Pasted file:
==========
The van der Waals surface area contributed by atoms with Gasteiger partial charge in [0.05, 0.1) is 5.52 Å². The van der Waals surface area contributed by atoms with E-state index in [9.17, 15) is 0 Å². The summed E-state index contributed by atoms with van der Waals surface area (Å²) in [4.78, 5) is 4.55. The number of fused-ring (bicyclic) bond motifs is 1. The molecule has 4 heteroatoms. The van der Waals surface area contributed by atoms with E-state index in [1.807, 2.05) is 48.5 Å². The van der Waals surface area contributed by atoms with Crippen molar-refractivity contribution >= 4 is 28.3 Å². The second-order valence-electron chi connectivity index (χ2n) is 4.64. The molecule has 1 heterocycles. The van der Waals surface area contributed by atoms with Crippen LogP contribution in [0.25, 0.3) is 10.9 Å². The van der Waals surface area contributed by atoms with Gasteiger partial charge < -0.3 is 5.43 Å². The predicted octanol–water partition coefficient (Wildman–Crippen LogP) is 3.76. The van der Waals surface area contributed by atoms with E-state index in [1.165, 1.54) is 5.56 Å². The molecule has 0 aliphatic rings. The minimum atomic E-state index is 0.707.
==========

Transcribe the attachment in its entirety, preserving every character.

The van der Waals surface area contributed by atoms with Gasteiger partial charge in [0.05, 0.1) is 5.52 Å². The van der Waals surface area contributed by atoms with E-state index in [9.17, 15) is 0 Å². The summed E-state index contributed by atoms with van der Waals surface area (Å²) in [4.78, 5) is 4.55. The number of fused-ring (bicyclic) bond motifs is 1. The molecule has 4 heteroatoms. The van der Waals surface area contributed by atoms with E-state index in [1.807, 2.05) is 48.5 Å². The van der Waals surface area contributed by atoms with Crippen molar-refractivity contribution >= 4 is 28.3 Å². The second-order valence-electron chi connectivity index (χ2n) is 4.64. The molecule has 1 heterocycles. The van der Waals surface area contributed by atoms with Crippen LogP contribution in [0.25, 0.3) is 10.9 Å². The van der Waals surface area contributed by atoms with Gasteiger partial charge < -0.3 is 5.43 Å². The predicted octanol–water partition coefficient (Wildman–Crippen LogP) is 3.76. The van der Waals surface area contributed by atoms with E-state index in [1.165, 1.54) is 5.56 Å². The molecule has 0 aliphatic rings. The minimum atomic E-state index is 0.707.